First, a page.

Lalgudi Vijayalakshmi

February 20, 2014

Lalgudi Vijayalakshmi

The Lalgudi bani

It is basically a vocal bani demonstrated on the violin. We take extra care to follow the lyrics when we approach a composition. The glides and intonations typical of vocal music are closely simulated on the violin. It is very heartening when rasikas tell us that they can actually hear the lyrics when we play the violin. Not only the fingering but also the bowing has been developed by my guru and father Lalgudi Jayaraman to bring out the nuances and continuity typical of vocal music. The Lalgudi bani pays attention to emotions and aesthetics.

The influence of her late grandmother

Savitri Ammal, my father’s mother who passed away recently, was an iron-willed lady, hard working, emotionally very strong—which is why she could be a silent spectator when Grandfather put Appa and my aunts through a rigorous upbringing. She could sing from memory all the folk songs composed by her mother-in-law. She was quite a cerebral person who enthusiastically solved puzzles and riddles. It was quite a sight to watch her play board games with my father when she was over eighty. She was a repository of proverbs and interesting folklore.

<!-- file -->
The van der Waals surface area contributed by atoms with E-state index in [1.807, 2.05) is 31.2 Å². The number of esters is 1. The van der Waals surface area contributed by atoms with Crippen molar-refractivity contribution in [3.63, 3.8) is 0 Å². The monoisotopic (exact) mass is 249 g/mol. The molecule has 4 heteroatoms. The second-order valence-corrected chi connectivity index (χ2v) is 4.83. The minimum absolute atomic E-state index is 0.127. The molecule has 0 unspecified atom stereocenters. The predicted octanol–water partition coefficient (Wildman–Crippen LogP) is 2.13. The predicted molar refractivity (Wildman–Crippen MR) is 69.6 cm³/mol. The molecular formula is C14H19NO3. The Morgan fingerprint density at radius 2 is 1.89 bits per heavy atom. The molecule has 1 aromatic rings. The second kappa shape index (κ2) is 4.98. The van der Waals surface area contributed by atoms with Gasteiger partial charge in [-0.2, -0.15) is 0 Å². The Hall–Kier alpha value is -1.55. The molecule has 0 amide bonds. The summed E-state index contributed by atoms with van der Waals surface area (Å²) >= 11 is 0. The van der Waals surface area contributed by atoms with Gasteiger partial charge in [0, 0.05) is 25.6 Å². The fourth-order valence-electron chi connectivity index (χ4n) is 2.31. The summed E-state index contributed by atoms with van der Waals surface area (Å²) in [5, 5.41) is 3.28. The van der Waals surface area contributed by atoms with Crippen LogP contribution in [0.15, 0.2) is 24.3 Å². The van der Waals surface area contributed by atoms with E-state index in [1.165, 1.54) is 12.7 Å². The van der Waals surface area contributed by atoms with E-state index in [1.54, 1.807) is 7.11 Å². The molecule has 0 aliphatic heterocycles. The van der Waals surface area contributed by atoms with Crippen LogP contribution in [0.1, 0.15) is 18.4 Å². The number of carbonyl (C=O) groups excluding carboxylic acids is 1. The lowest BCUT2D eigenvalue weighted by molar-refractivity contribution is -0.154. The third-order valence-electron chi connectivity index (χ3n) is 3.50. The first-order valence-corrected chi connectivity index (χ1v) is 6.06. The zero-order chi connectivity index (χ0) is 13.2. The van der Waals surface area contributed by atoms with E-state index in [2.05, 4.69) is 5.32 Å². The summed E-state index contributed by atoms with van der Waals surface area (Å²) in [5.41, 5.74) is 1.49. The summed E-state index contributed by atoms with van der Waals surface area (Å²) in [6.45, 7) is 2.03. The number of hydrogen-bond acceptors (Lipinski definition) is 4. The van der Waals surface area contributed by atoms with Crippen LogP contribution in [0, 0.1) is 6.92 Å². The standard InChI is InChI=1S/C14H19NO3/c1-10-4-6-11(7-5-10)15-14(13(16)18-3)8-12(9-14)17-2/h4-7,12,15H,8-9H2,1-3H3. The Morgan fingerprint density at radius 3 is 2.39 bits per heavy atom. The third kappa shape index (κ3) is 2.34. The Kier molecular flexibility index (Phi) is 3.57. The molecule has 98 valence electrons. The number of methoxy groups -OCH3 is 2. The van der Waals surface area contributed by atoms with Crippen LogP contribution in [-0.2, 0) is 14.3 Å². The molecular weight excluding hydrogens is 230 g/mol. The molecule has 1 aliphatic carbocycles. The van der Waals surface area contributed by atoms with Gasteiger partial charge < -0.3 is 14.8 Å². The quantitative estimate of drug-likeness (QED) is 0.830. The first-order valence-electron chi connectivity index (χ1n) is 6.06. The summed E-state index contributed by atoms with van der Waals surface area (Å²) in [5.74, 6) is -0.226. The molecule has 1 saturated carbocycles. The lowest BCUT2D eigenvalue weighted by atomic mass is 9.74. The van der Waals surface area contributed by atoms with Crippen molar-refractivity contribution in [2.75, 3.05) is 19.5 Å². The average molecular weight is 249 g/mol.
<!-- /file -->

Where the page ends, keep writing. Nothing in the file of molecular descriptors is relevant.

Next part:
The different challenges of violin solo, duets with brother Krishnan, as accompanist to vocal artists and in jugalbandi

As a soloist I am at liberty to draw the outline of the concert and the flow of my expression and imagination. In duets with my brother, it is he who leads and I thoroughly enjoy the challenges posed by him, to go with the flow of his imagination and to sync with him. As an accompanist I strive to give my best and support the main artiste and embellish the concert. It is also important to make an indelible mark in an understated way. When it is a jugalbandi concert, it is important to respect the other artist's creativity and to give her space to express herself. Kalaji and I have perfect understanding and respect for each other’s music.

Her take on the Carnatic system as different from Hindustani

In the Carnatic system, we have very intricate, quick moving gamakas as opposed to the straight notes and long glides of Hindustani music. (She demonstrates by singing a melodic phrase in the Carnatic Dwijawanti and contrasts it with the Hindustani Jaijaiwanti) On the violin particularly as opposed to instruments with frets, you have to be very precise in the manner of creating the gamaka.

Comparison with taans in the Hindustani system

Imagine a graph showing the melodic movement. In the Hindustani style you would see straight lines going up and down, connecting dots (pitches). In Carnatic music, you would see twirls, rounded lines connecting many more dots (pitches). We use overtones extensively. (She demonstrates by singing gamakas in the Carnatic raga Todi touching varied semi-tones and comments that in the corresponding Hindustani raga Bhairavi the notes are handled very differently). When our gamakas travel, we deceptively make the musical note sound as if it is within the raga. More semi-tonal variations are used to infuse the Carnatic flavour.